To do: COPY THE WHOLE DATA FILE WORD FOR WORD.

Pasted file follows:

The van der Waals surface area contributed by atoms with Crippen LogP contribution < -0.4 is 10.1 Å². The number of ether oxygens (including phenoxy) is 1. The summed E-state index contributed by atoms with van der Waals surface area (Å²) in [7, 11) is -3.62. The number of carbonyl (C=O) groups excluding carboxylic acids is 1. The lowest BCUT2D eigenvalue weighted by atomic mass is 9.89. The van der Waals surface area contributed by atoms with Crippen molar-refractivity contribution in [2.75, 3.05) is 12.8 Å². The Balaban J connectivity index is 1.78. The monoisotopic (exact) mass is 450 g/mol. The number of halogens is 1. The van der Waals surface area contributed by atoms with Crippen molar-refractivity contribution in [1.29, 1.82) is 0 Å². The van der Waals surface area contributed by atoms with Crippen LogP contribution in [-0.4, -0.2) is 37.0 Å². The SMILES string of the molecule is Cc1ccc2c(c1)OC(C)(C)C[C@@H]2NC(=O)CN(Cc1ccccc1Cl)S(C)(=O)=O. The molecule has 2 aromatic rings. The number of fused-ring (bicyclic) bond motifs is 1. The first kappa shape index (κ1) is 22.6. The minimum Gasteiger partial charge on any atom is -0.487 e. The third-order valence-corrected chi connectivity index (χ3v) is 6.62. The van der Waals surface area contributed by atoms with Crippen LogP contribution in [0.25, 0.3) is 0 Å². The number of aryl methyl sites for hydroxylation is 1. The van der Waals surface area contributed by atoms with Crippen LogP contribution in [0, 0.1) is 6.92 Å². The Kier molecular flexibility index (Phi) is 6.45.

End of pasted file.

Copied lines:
The van der Waals surface area contributed by atoms with Crippen LogP contribution < -0.4 is 10.1 Å². The number of ether oxygens (including phenoxy) is 1. The summed E-state index contributed by atoms with van der Waals surface area (Å²) in [7, 11) is -3.62. The number of carbonyl (C=O) groups excluding carboxylic acids is 1. The lowest BCUT2D eigenvalue weighted by atomic mass is 9.89. The van der Waals surface area contributed by atoms with Crippen molar-refractivity contribution in [2.75, 3.05) is 12.8 Å². The Balaban J connectivity index is 1.78. The monoisotopic (exact) mass is 450 g/mol. The number of halogens is 1. The van der Waals surface area contributed by atoms with Crippen molar-refractivity contribution in [1.29, 1.82) is 0 Å². The van der Waals surface area contributed by atoms with Crippen LogP contribution in [-0.4, -0.2) is 37.0 Å². The SMILES string of the molecule is Cc1ccc2c(c1)OC(C)(C)C[C@@H]2NC(=O)CN(Cc1ccccc1Cl)S(C)(=O)=O. The molecule has 2 aromatic rings. The number of fused-ring (bicyclic) bond motifs is 1. The first kappa shape index (κ1) is 22.6. The minimum Gasteiger partial charge on any atom is -0.487 e. The third-order valence-corrected chi connectivity index (χ3v) is 6.62. The van der Waals surface area contributed by atoms with Crippen LogP contribution in [0.25, 0.3) is 0 Å². The number of aryl methyl sites for hydroxylation is 1. The van der Waals surface area contributed by atoms with Crippen LogP contribution in [0, 0.1) is 6.92 Å². The Kier molecular flexibility index (Phi) is 6.45.